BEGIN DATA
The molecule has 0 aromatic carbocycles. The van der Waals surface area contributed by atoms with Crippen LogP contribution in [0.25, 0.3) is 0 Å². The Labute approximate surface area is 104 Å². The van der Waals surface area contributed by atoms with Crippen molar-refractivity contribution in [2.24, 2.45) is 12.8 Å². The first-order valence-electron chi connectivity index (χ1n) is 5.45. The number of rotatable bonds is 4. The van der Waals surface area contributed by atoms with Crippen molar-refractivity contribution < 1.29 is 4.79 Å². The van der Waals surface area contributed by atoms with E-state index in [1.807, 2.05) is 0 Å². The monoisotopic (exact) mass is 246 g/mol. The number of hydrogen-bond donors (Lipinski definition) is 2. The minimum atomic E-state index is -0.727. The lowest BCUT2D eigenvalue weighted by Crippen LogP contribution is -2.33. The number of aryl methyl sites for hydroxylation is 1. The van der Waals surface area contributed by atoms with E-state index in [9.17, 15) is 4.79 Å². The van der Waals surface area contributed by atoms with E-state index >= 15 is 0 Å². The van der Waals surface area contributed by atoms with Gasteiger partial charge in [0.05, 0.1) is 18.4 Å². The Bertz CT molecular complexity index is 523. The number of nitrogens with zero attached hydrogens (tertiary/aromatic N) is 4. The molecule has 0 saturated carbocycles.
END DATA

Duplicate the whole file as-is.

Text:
The molecule has 0 aromatic carbocycles. The van der Waals surface area contributed by atoms with Crippen LogP contribution in [0.25, 0.3) is 0 Å². The Labute approximate surface area is 104 Å². The van der Waals surface area contributed by atoms with Crippen molar-refractivity contribution in [2.24, 2.45) is 12.8 Å². The first-order valence-electron chi connectivity index (χ1n) is 5.45. The number of rotatable bonds is 4. The van der Waals surface area contributed by atoms with Crippen molar-refractivity contribution < 1.29 is 4.79 Å². The van der Waals surface area contributed by atoms with E-state index in [1.807, 2.05) is 0 Å². The monoisotopic (exact) mass is 246 g/mol. The number of hydrogen-bond donors (Lipinski definition) is 2. The minimum atomic E-state index is -0.727. The lowest BCUT2D eigenvalue weighted by Crippen LogP contribution is -2.33. The number of aryl methyl sites for hydroxylation is 1. The van der Waals surface area contributed by atoms with E-state index in [9.17, 15) is 4.79 Å². The van der Waals surface area contributed by atoms with E-state index >= 15 is 0 Å². The van der Waals surface area contributed by atoms with Gasteiger partial charge in [0.05, 0.1) is 18.4 Å². The Bertz CT molecular complexity index is 523. The number of nitrogens with zero attached hydrogens (tertiary/aromatic N) is 4. The molecule has 0 saturated carbocycles.